This will be a bit of a personal article, so if that's not your bag, feel free to skip over. However, I wanted to share some of my experiences, with the view it might help a few people out here and there. This is how I've lost 100-plus pounds with Microsoft Excel, and a bit of old-fashioned willpower.
I've struggled with my weight for as long as I can remember. As a kid, I just didn't really have the "I feel full" mechanism that other people seem to have, basically eating until I hit a wall of nausea to know whether or not I wasn't hungry anymore. This is something I carried with me through my teens and my adult life, made all the more worse by getting a work-from-home job. Coupled with the pandemic, and disposable income to spend on daily junk food, my weight went all the way up to around 420 pounds (probably higher — it was only when I dropped to 415 pounds that I could find domestic weighing scales that would actually weigh me).
The pandemic has a lot of people re-evaluating their priorities. The data around the world suggests that obese people are more susceptible to getting seriously ill with COVID. Even beyond that, I'd been dealing with a mysterious stomach illness for the past couple of years that made me want to improve my health in general.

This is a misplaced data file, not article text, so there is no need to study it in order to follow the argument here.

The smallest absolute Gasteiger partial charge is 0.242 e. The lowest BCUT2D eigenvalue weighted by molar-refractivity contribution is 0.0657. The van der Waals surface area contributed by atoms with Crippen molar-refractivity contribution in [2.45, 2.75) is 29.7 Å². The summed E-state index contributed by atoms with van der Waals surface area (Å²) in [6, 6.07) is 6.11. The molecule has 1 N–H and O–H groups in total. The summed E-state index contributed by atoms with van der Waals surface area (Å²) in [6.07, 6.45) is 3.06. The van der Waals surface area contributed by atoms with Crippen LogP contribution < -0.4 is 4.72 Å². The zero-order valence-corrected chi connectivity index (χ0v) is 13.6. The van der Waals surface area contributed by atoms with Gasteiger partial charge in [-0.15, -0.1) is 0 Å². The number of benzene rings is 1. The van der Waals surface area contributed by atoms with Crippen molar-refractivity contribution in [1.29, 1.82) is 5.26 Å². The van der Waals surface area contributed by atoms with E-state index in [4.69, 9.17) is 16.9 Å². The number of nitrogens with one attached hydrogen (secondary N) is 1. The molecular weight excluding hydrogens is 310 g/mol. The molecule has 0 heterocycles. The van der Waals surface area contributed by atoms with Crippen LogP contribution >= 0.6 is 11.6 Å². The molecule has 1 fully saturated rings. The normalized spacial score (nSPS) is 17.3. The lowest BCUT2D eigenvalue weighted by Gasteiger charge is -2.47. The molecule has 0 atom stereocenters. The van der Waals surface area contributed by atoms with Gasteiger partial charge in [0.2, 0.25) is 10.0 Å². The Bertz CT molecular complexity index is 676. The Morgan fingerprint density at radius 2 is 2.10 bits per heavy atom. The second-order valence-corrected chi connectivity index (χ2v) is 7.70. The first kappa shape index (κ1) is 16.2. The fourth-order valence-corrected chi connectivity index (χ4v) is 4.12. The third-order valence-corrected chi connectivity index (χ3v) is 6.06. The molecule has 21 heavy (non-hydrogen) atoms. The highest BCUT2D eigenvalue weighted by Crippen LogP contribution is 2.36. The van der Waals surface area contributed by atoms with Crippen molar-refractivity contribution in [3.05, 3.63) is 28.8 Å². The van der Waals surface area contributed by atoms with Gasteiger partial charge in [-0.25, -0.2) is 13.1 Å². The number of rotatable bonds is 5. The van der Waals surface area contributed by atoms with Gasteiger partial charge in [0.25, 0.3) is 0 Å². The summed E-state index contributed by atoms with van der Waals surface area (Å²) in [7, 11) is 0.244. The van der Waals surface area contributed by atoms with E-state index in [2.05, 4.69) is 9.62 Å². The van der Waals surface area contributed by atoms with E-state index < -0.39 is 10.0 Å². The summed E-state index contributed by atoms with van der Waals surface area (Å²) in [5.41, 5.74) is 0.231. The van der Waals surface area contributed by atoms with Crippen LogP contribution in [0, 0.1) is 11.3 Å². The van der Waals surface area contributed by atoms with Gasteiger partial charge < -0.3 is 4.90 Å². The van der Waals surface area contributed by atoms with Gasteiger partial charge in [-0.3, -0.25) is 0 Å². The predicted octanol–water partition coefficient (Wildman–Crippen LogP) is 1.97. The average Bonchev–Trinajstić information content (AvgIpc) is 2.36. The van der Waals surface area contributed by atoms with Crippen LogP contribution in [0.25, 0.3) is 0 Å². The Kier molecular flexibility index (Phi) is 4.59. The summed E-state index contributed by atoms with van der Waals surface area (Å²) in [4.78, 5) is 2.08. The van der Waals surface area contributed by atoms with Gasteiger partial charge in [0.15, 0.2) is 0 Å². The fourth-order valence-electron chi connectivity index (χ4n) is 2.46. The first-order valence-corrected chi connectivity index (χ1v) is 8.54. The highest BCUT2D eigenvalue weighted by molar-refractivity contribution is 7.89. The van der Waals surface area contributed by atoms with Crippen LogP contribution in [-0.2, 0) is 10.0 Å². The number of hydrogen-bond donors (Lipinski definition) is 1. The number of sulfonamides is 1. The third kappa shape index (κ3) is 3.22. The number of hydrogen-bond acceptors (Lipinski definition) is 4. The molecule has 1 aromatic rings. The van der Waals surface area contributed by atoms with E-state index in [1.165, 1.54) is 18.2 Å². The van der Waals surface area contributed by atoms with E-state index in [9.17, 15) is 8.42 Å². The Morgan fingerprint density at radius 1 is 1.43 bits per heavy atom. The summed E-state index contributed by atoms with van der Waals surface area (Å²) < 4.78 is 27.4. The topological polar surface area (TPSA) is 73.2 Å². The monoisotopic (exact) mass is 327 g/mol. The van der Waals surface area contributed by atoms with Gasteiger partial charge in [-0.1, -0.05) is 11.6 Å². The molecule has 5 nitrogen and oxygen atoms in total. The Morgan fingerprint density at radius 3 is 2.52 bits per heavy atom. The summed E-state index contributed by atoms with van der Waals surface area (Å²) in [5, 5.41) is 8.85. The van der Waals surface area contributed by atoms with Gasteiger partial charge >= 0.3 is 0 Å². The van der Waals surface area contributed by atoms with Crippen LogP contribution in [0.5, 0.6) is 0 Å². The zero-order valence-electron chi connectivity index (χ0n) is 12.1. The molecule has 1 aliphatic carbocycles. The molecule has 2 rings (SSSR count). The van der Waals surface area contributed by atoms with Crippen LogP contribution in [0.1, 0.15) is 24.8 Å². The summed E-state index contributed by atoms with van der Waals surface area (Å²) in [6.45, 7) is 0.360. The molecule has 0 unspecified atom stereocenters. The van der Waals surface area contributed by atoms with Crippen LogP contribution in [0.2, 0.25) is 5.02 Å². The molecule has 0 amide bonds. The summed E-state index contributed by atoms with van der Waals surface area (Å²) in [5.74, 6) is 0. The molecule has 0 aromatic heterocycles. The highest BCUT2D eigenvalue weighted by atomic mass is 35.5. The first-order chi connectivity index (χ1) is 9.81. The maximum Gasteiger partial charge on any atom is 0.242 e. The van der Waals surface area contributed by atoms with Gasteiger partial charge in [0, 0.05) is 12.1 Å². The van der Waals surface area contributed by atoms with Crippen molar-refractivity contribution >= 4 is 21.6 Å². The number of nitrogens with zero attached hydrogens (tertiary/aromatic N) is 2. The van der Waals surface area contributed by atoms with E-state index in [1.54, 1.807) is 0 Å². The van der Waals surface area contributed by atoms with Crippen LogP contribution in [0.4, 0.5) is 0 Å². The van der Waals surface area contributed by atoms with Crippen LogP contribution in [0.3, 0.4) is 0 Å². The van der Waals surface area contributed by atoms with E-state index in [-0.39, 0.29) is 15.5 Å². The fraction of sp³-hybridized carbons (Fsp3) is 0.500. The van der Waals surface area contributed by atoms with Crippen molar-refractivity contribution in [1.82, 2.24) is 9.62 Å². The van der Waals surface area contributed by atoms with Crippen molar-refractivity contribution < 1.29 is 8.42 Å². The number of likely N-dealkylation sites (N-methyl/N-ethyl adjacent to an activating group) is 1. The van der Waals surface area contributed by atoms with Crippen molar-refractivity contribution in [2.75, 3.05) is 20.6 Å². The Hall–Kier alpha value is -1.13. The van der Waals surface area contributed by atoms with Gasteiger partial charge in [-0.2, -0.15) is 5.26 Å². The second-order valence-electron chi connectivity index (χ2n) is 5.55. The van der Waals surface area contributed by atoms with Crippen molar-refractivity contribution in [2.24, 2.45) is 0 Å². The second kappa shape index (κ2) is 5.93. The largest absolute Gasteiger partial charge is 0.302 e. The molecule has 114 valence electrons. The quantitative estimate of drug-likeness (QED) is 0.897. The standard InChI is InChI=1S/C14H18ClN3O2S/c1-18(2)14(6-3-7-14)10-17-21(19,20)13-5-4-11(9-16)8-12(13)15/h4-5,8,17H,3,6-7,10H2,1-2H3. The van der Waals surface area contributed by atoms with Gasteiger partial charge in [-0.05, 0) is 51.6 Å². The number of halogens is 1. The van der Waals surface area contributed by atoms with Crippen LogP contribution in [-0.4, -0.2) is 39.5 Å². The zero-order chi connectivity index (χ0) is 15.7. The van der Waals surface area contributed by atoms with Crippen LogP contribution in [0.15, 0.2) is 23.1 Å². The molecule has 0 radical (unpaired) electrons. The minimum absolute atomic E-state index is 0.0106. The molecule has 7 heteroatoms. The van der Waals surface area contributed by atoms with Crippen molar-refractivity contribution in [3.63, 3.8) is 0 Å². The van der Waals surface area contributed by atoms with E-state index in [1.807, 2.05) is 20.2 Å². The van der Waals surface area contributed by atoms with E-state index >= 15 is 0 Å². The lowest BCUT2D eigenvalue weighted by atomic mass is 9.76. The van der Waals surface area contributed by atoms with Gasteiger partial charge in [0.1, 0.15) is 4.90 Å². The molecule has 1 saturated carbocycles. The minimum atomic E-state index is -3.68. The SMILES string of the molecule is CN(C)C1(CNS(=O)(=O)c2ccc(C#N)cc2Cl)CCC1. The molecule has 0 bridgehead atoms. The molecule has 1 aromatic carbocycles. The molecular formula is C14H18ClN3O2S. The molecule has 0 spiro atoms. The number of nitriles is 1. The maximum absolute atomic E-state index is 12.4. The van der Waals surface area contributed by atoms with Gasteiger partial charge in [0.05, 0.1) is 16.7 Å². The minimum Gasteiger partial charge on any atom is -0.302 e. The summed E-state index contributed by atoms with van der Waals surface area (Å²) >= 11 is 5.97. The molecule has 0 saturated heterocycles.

So, here's an overview of how I lost 100-plus pounds in around 10 months by simply using Microsoft Excel, and good old calorie counting.
My spreadsheet and weight loss methodology
Essentially, all I've done here is create a range of tables that allow me to input what I've eaten, and roughly how many calories per day, by tallying up all of the calories eaten throughout each day. I've done it on a weekly rolling basis, then created a weekly average at the end of each seven-day block.
I also have a line graph at the top where I log my weight every Saturday for the past year, which offers an overview of my progress as soon as I open up the spreadsheet. The first time I was able to weigh myself was when I'd already dropped to 415 pounds (and when the scales stopped returning an error message for being too heavy). In the beginning, losing weight was incredibly easy, but as you can see from the chart, it dropped down a bit over time as my body got more used to the new diet plan, and the (fairly minimal) exercise I was doing.
Since Christmas, I've stopped tracking my food intake so aggressively because I'm trying to build up habits without having to log everything down. Admittedly, for me, it has certainly been a bit more difficult to consistently lose weight without actively counting, so I may go back to counting again this week. Either way, actively counting and measuring helps you figure out where to create a deficit. I find that if I eat around 1,600 calories per day on a weekly rolling average, I will probably maintain my weight. If I want to lose weight, I need to create a deficit that goes below 1,600 calories, which accounts for my relatively sedentary work-from-home lifestyle. I could certainly do more exercise to increase the number of calories I can eat, sure, but this is what works for me, and has worked for me thus far.